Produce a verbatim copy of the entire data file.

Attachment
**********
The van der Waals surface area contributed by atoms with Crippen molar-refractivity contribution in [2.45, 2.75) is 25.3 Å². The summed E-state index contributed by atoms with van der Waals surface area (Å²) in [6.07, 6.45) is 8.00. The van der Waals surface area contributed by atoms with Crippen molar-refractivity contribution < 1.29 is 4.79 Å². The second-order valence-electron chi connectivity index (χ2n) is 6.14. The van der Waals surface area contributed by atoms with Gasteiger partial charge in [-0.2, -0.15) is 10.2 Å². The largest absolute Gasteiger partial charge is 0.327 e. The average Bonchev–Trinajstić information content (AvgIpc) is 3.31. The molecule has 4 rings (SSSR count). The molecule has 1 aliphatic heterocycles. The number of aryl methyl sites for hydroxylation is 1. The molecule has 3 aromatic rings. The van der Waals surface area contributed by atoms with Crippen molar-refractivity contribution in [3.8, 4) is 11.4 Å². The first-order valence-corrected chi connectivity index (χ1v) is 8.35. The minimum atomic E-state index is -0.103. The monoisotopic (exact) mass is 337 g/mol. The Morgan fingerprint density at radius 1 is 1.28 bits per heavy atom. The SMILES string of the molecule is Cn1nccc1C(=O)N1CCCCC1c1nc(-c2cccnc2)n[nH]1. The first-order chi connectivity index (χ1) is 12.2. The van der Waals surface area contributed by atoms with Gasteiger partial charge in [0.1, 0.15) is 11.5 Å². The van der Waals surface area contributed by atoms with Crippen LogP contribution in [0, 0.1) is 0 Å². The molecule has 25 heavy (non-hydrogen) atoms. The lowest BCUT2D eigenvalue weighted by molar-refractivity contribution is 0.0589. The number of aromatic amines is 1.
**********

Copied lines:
The van der Waals surface area contributed by atoms with Crippen molar-refractivity contribution in [2.45, 2.75) is 25.3 Å². The summed E-state index contributed by atoms with van der Waals surface area (Å²) in [6.07, 6.45) is 8.00. The van der Waals surface area contributed by atoms with Crippen molar-refractivity contribution < 1.29 is 4.79 Å². The second-order valence-electron chi connectivity index (χ2n) is 6.14. The van der Waals surface area contributed by atoms with Gasteiger partial charge in [-0.2, -0.15) is 10.2 Å². The largest absolute Gasteiger partial charge is 0.327 e. The average Bonchev–Trinajstić information content (AvgIpc) is 3.31. The molecule has 4 rings (SSSR count). The molecule has 1 aliphatic heterocycles. The number of aryl methyl sites for hydroxylation is 1. The molecule has 3 aromatic rings. The van der Waals surface area contributed by atoms with Crippen molar-refractivity contribution in [3.8, 4) is 11.4 Å². The first-order valence-corrected chi connectivity index (χ1v) is 8.35. The minimum atomic E-state index is -0.103. The monoisotopic (exact) mass is 337 g/mol. The Morgan fingerprint density at radius 1 is 1.28 bits per heavy atom. The SMILES string of the molecule is Cn1nccc1C(=O)N1CCCCC1c1nc(-c2cccnc2)n[nH]1. The first-order chi connectivity index (χ1) is 12.2. The van der Waals surface area contributed by atoms with Gasteiger partial charge in [0.1, 0.15) is 11.5 Å². The van der Waals surface area contributed by atoms with Crippen LogP contribution in [0, 0.1) is 0 Å². The molecule has 25 heavy (non-hydrogen) atoms. The lowest BCUT2D eigenvalue weighted by molar-refractivity contribution is 0.0589. The number of aromatic amines is 1.